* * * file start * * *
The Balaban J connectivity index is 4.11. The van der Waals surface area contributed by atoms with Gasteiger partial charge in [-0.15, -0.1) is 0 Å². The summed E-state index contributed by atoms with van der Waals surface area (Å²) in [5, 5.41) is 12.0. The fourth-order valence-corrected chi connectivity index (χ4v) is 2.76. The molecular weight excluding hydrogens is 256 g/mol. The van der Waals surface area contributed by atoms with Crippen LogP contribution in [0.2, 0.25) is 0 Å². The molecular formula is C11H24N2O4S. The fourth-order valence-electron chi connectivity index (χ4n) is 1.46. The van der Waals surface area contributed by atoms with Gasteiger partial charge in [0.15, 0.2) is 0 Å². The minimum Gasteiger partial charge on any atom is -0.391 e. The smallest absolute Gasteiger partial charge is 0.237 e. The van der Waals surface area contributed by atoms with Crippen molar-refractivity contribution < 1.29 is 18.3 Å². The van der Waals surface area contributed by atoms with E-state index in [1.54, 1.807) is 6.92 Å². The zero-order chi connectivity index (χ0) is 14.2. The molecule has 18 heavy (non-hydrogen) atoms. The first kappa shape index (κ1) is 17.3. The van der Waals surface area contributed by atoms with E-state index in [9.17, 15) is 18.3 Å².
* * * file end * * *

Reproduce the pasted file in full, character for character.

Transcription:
The Balaban J connectivity index is 4.11. The van der Waals surface area contributed by atoms with Gasteiger partial charge in [-0.15, -0.1) is 0 Å². The summed E-state index contributed by atoms with van der Waals surface area (Å²) in [5, 5.41) is 12.0. The fourth-order valence-corrected chi connectivity index (χ4v) is 2.76. The molecular weight excluding hydrogens is 256 g/mol. The van der Waals surface area contributed by atoms with Crippen LogP contribution in [0.2, 0.25) is 0 Å². The molecular formula is C11H24N2O4S. The fourth-order valence-electron chi connectivity index (χ4n) is 1.46. The van der Waals surface area contributed by atoms with Gasteiger partial charge in [0.15, 0.2) is 0 Å². The minimum Gasteiger partial charge on any atom is -0.391 e. The smallest absolute Gasteiger partial charge is 0.237 e. The van der Waals surface area contributed by atoms with Crippen molar-refractivity contribution < 1.29 is 18.3 Å². The van der Waals surface area contributed by atoms with E-state index in [1.54, 1.807) is 6.92 Å². The zero-order chi connectivity index (χ0) is 14.2. The molecule has 18 heavy (non-hydrogen) atoms. The first kappa shape index (κ1) is 17.3. The van der Waals surface area contributed by atoms with E-state index in [9.17, 15) is 18.3 Å².